Summer sizzling heat has arrived in the UK. | Reuters


In the wake of Covid, Barnard Castle, party gate and BoJo’s demise, UK newspapers whooped with
delight when temperatures recently began to soar. As the Tory leadership race has so far been more
like a lacklustre on-its-last-legs pub crawl with a predictable finale, the British press has had little to get excited about.

As always, there are lean pickings in July and August, notoriously the lightest news months of the
year. But hark the lark! Summer sizzling heat has arrived apparently causing untold misery and
mayhem in poor old Blighty. The media has perked up, competing for the most thrilling, deadliest sounding headlines. Some have been pretty good but my sensationalistic star of the week has to go to Mail online with its “Tropic-hell Tuesday”! That was a real rib-tickler. There have been murky tales of melting rail lines, out-of-control forest fires, drownings in natural lakes, closed schools and surgeries and people becoming perilously overcome by heat.

I do wonder though at the lack of common sense of the general public. The other day I watched an
interview between a climate expert in Scotland and a concerned-looking female news presenter. She
asked him what the public could do to avoid the extreme heat and how they could manage the
dangerous conditions. For heaven’s sake! As anyone with an iota of common sense might expect,
the bemused professor suggested drinking plenty of water to keep hydrated and hot drinks such as
tea that make us sweat and cool down the body, and staying away from the sun. Furthermore he
recommended neither lying on a beach in 43 degrees, nor drinking copious amounts of alcohol
under the sun’s rays. Rocket science at its best!

So who are these dimwits that flock to the beach without sun protection, water, and a parasol and
drink lashings of lager before falling into a comatose state under the direct ball of fire that is the
sun? Should we care about their welfare? If they refuse to heed the copious advice bandied around
by just about every media outlet, I’m afraid they really deserve their just desserts.

Tory Tantrums

What a seething nest of vipers there are in British politics. No sooner was the whistle blown than the
majority of the main contenders for the Tory crown began biting at one another’s heels. Accusations of lies, exaggeration and hubris did the rounds as the contenders stepped up their individual PR campaigns.

Some elicited the support of Tory grandees to belittle and bring down their foes. All the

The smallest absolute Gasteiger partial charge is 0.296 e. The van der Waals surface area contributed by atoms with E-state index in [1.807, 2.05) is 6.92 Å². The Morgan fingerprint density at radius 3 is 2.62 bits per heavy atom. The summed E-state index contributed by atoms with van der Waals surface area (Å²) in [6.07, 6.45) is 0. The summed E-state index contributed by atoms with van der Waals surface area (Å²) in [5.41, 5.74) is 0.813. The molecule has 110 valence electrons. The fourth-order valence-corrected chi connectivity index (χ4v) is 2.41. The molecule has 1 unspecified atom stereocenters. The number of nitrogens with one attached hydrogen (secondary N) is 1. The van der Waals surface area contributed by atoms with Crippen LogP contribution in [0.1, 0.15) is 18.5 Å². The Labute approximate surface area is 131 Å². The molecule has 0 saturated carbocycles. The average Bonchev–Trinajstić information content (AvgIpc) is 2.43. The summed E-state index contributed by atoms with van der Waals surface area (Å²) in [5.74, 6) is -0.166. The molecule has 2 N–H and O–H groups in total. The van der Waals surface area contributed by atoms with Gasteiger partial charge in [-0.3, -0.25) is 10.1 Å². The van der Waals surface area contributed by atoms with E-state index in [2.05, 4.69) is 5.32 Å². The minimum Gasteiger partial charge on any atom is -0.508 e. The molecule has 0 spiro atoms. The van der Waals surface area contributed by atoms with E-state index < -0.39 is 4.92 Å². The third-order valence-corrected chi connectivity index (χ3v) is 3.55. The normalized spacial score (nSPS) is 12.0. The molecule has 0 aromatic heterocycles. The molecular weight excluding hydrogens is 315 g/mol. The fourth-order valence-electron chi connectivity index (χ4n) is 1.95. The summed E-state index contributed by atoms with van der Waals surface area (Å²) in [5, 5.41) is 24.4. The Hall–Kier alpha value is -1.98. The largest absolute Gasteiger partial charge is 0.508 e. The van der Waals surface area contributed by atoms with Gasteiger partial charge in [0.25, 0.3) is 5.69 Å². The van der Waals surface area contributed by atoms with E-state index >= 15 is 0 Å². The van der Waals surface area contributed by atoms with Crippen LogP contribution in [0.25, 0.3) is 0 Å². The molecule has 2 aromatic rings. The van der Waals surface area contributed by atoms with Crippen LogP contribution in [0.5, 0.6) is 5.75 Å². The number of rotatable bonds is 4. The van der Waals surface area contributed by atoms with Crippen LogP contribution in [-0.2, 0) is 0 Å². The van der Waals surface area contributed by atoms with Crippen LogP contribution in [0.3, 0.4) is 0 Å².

same, it’s disappointing that there cannot be more honour, dignity and integrity in the lead up to appointing a new leader of any party but these days it would be naïve to expect otherwise. After one of the recent Channel Four TV debates, the audience was asked whether it trusted any politicians and not one individual raised his or her hand.

No surprises there. All the same, it’s a sad state of affairs. In the past we used to look up to certain politicians. We didn’t always agree with their views but there was respect and we also knew all of the main players’ names. These days, only a few are recognisable and mostly for the wrong reasons. It was summed up when members of the pubic were shown pictures of those vying for the hot seat with one woman triumphantly mistaking Penny Mordant for pop singer, Adele.

War on waste

I’m currently hanging out in the beautiful rural heartland of the island away from the crowds until
late August. It’s a haven of peace and tranquillity and above all, authenticity. The prices are a third less than elsewhere on the island and house prices are a fraction of the cost of properties in the Soller valley. There are no tourists or precious few and locals go about their business with car parks empty and plenty of seats to be had in restaurants.

There is only one small bugbear for me and that is its current recycling policy. A huge chunk of the
area no longer has municipal dumps so you can’t rock up in your car with your separated recycled
rubbish to put into the various large containers. Instead, the binmen come every day to your home
and pick up different types of rubbish on allotted days.

So, for example, there are five categories organic waste, paper and carboard, tins and plastics, bottles and miscellaneous stuff such as metal and broken china. This means that you need five bins in total to suit each category and as only smaller bags are collected each day, countless plastic bin bags are required. Aside from that, in a small flat or terraced home where do you keep these bins, and when full where are they housed?

The smell in the height of the summer is one issue but it’s also necessary to recall each scheduled
collection. I keep a chart on the front door and scan it every day. With each collection, all the plastic bags from each household are slung into a mincing machine and presumably then brought back to the depot. How much plastic has been created and how is it sorted?

In Soller, we don’t need so much plastic. We just tip the waste into each appropriate municipal
container and it is only the organic bin that requires plastic bags. What is the solution? I think local councils should find alternatives to plastic rubbish bags, ones that are cost effective and recyclable.

Also, perhaps dumps should be created for several town clusters so that rubbish could be
transported by those who prefer to dispose of their own trash. Otherwise, surely any recycling policy is just a waste of time?